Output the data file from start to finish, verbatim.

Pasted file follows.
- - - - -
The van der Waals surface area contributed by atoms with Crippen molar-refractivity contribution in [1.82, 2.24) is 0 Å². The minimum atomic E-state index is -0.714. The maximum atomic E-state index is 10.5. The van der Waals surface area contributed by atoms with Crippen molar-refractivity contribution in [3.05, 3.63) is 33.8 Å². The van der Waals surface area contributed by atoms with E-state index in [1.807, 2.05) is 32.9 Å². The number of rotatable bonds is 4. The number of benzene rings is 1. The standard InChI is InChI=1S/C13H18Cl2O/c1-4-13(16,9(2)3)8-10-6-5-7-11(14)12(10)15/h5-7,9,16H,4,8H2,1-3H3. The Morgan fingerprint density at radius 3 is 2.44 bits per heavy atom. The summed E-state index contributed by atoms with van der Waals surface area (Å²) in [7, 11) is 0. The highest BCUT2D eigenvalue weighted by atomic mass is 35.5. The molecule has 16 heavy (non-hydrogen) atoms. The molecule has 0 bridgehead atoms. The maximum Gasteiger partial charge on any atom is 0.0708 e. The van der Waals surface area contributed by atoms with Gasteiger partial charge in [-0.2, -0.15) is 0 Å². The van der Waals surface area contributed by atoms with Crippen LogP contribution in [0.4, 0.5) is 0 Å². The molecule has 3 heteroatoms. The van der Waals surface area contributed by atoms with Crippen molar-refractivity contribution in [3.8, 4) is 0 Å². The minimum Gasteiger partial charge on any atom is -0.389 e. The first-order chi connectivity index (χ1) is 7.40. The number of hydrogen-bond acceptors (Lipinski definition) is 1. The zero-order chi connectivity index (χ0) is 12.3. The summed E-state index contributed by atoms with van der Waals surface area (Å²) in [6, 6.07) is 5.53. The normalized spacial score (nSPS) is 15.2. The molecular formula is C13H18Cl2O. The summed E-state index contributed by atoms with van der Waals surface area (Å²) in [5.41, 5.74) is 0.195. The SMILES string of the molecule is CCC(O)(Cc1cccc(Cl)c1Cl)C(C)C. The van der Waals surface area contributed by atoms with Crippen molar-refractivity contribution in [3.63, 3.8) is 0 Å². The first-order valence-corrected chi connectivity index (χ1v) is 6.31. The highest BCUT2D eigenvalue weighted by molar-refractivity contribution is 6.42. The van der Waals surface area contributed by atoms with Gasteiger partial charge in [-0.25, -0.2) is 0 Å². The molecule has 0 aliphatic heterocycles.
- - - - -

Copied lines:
The van der Waals surface area contributed by atoms with Crippen molar-refractivity contribution in [1.82, 2.24) is 0 Å². The minimum atomic E-state index is -0.714. The maximum atomic E-state index is 10.5. The van der Waals surface area contributed by atoms with Crippen molar-refractivity contribution in [3.05, 3.63) is 33.8 Å². The van der Waals surface area contributed by atoms with E-state index in [1.807, 2.05) is 32.9 Å². The number of rotatable bonds is 4. The number of benzene rings is 1. The standard InChI is InChI=1S/C13H18Cl2O/c1-4-13(16,9(2)3)8-10-6-5-7-11(14)12(10)15/h5-7,9,16H,4,8H2,1-3H3. The Morgan fingerprint density at radius 3 is 2.44 bits per heavy atom. The summed E-state index contributed by atoms with van der Waals surface area (Å²) in [7, 11) is 0. The highest BCUT2D eigenvalue weighted by atomic mass is 35.5. The molecule has 16 heavy (non-hydrogen) atoms. The molecule has 0 bridgehead atoms. The maximum Gasteiger partial charge on any atom is 0.0708 e. The van der Waals surface area contributed by atoms with Gasteiger partial charge in [-0.2, -0.15) is 0 Å². The van der Waals surface area contributed by atoms with Crippen LogP contribution in [0.4, 0.5) is 0 Å². The molecule has 3 heteroatoms. The van der Waals surface area contributed by atoms with Crippen molar-refractivity contribution in [3.8, 4) is 0 Å². The minimum Gasteiger partial charge on any atom is -0.389 e. The first-order chi connectivity index (χ1) is 7.40. The number of hydrogen-bond acceptors (Lipinski definition) is 1. The zero-order chi connectivity index (χ0) is 12.3. The summed E-state index contributed by atoms with van der Waals surface area (Å²) in [6, 6.07) is 5.53. The normalized spacial score (nSPS) is 15.2. The molecular formula is C13H18Cl2O. The summed E-state index contributed by atoms with van der Waals surface area (Å²) in [5.41, 5.74) is 0.195. The SMILES string of the molecule is CCC(O)(Cc1cccc(Cl)c1Cl)C(C)C. The van der Waals surface area contributed by atoms with Crippen molar-refractivity contribution in [3.63, 3.8) is 0 Å². The first-order valence-corrected chi connectivity index (χ1v) is 6.31. The highest BCUT2D eigenvalue weighted by molar-refractivity contribution is 6.42. The van der Waals surface area contributed by atoms with Gasteiger partial charge in [-0.25, -0.2) is 0 Å². The molecule has 0 aliphatic heterocycles.